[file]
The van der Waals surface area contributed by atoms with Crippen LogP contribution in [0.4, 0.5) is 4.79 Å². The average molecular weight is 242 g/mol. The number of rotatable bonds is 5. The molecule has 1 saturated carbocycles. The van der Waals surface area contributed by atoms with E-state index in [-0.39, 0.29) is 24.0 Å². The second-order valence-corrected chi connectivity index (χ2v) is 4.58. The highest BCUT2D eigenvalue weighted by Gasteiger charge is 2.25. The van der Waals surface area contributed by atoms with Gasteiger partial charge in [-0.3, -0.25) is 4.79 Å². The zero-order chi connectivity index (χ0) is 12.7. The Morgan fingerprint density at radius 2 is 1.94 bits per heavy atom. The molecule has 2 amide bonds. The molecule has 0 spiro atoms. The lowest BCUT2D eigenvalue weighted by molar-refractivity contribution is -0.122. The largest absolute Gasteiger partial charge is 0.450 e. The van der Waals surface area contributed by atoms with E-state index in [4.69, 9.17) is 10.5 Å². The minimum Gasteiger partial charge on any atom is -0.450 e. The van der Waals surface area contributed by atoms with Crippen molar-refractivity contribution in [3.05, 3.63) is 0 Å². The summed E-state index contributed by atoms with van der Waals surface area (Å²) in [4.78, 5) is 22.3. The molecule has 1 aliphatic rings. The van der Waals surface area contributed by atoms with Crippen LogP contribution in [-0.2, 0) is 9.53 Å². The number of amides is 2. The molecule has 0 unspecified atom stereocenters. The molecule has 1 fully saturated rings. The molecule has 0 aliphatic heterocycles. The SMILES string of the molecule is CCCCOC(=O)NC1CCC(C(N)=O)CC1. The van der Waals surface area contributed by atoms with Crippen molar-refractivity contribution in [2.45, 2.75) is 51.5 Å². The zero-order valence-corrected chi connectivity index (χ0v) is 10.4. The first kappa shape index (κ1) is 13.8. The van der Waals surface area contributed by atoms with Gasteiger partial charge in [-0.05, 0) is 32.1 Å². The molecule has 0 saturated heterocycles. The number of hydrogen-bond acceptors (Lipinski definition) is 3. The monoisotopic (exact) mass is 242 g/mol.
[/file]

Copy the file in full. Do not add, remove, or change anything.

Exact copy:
The van der Waals surface area contributed by atoms with Crippen LogP contribution in [0.4, 0.5) is 4.79 Å². The average molecular weight is 242 g/mol. The number of rotatable bonds is 5. The molecule has 1 saturated carbocycles. The van der Waals surface area contributed by atoms with E-state index in [-0.39, 0.29) is 24.0 Å². The second-order valence-corrected chi connectivity index (χ2v) is 4.58. The highest BCUT2D eigenvalue weighted by Gasteiger charge is 2.25. The van der Waals surface area contributed by atoms with Gasteiger partial charge in [-0.3, -0.25) is 4.79 Å². The zero-order chi connectivity index (χ0) is 12.7. The Morgan fingerprint density at radius 2 is 1.94 bits per heavy atom. The molecule has 2 amide bonds. The molecule has 0 spiro atoms. The lowest BCUT2D eigenvalue weighted by molar-refractivity contribution is -0.122. The largest absolute Gasteiger partial charge is 0.450 e. The van der Waals surface area contributed by atoms with E-state index in [4.69, 9.17) is 10.5 Å². The minimum Gasteiger partial charge on any atom is -0.450 e. The van der Waals surface area contributed by atoms with Crippen molar-refractivity contribution in [3.05, 3.63) is 0 Å². The summed E-state index contributed by atoms with van der Waals surface area (Å²) in [4.78, 5) is 22.3. The molecule has 1 aliphatic rings. The van der Waals surface area contributed by atoms with Crippen LogP contribution in [-0.2, 0) is 9.53 Å². The number of amides is 2. The molecule has 0 unspecified atom stereocenters. The molecule has 1 fully saturated rings. The molecule has 0 aliphatic heterocycles. The SMILES string of the molecule is CCCCOC(=O)NC1CCC(C(N)=O)CC1. The van der Waals surface area contributed by atoms with Crippen molar-refractivity contribution in [2.45, 2.75) is 51.5 Å². The zero-order valence-corrected chi connectivity index (χ0v) is 10.4. The first kappa shape index (κ1) is 13.8. The van der Waals surface area contributed by atoms with Gasteiger partial charge in [-0.05, 0) is 32.1 Å². The molecule has 0 saturated heterocycles. The number of hydrogen-bond acceptors (Lipinski definition) is 3. The monoisotopic (exact) mass is 242 g/mol.